Pensions Engender Stability, Study Shows — But Are Not Widespread
Defined benefit plans can play a key role in providing financial stability in retirement, but their effects may not be widespread, according to a recent study.
In “It’s All About Income
,” the Insured Retirement Institute (IRI) studied 806 Americans age 65-80 who retired at least five years before and had at least $50,000 in investible assets.
Half of the retirees in the study have between $100,000 and $500,000 in investable assets (excluding real estate). The IRI found that more than 40% of the retirees studied derive at least half of their total income from pensions.
And it would take a lot to replace that kind of pension income with an annuity, the study says. The IRI found that those whose pensions provide at least half of their income would need to invest as much as $485,000 in a life-only annuity to replace that level of income. Still, around 30% of those studied receive income from an annuity, and two-thirds of those retirees receive life or life-contingent payments.
The retirees’ general optimism is notable. Sixty percent filed for Social Security benefits before age 65, even though that meant receiving benefit payments smaller than they would otherwise have been.
Fewer than 10% of them have worked, or planned to work, during retirement, and only one-third planned on income from their spouse when they retired. But actual retirement threw a bit of cold water on many of them, the IRI found — after retiring, 90% made plans for income from their spouse.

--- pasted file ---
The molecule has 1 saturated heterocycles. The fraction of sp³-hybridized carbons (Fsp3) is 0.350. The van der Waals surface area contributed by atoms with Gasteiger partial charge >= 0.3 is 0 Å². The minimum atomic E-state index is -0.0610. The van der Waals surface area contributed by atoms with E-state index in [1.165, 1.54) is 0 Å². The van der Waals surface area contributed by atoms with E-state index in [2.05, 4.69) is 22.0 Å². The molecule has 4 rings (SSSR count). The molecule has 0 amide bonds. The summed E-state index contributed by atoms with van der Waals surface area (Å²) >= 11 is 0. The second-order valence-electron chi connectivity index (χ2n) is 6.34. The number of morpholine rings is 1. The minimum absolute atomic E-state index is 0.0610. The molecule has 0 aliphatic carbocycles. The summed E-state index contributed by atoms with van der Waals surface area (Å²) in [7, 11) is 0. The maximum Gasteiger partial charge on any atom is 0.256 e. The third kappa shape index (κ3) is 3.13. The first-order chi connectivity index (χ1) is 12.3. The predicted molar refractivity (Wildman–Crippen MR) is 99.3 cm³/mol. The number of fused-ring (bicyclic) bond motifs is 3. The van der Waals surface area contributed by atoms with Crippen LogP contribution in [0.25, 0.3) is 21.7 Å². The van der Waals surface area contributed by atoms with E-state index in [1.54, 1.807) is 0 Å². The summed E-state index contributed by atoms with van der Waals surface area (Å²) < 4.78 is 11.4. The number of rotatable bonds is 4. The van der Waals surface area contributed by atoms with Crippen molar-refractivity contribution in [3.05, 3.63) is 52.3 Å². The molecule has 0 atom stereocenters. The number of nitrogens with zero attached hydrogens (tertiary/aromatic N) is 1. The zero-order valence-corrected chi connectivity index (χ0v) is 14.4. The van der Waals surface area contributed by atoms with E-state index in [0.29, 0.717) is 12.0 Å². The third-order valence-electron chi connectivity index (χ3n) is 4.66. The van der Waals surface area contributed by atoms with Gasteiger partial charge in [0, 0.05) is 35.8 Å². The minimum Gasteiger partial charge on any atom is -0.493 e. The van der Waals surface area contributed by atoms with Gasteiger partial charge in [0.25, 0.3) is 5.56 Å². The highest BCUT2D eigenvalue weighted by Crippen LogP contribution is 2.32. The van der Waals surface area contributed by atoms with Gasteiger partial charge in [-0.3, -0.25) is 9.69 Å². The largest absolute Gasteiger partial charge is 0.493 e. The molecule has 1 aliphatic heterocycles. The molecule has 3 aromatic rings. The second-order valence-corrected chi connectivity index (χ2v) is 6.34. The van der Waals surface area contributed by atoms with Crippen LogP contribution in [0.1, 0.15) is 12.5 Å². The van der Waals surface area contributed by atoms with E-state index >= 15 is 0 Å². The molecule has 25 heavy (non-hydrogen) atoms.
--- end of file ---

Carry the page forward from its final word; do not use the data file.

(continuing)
And the retirees had to grapple with large expenses: nearly half spent at least $25,000 out-of-pocket for non-medical purposes, such as home repairs, and 40% experienced a major health-related event such as a stroke or heart attack.
Still, 80% said their financial condition during retirement was as good or better, than they had expected, and 70% were not very or not at all concerned about running out of money during retirement. And less than half are concerned about inflation: 40% of those with less than $100,000 in retirement savings said they are, and even fewer — 20% — of those with savings greater than that said it is a concern.
But the study suggests that access to pension benefits — and therefore, such results — is not widespread. It says that just under one-quarter of private sector workers are covered by a DB plan.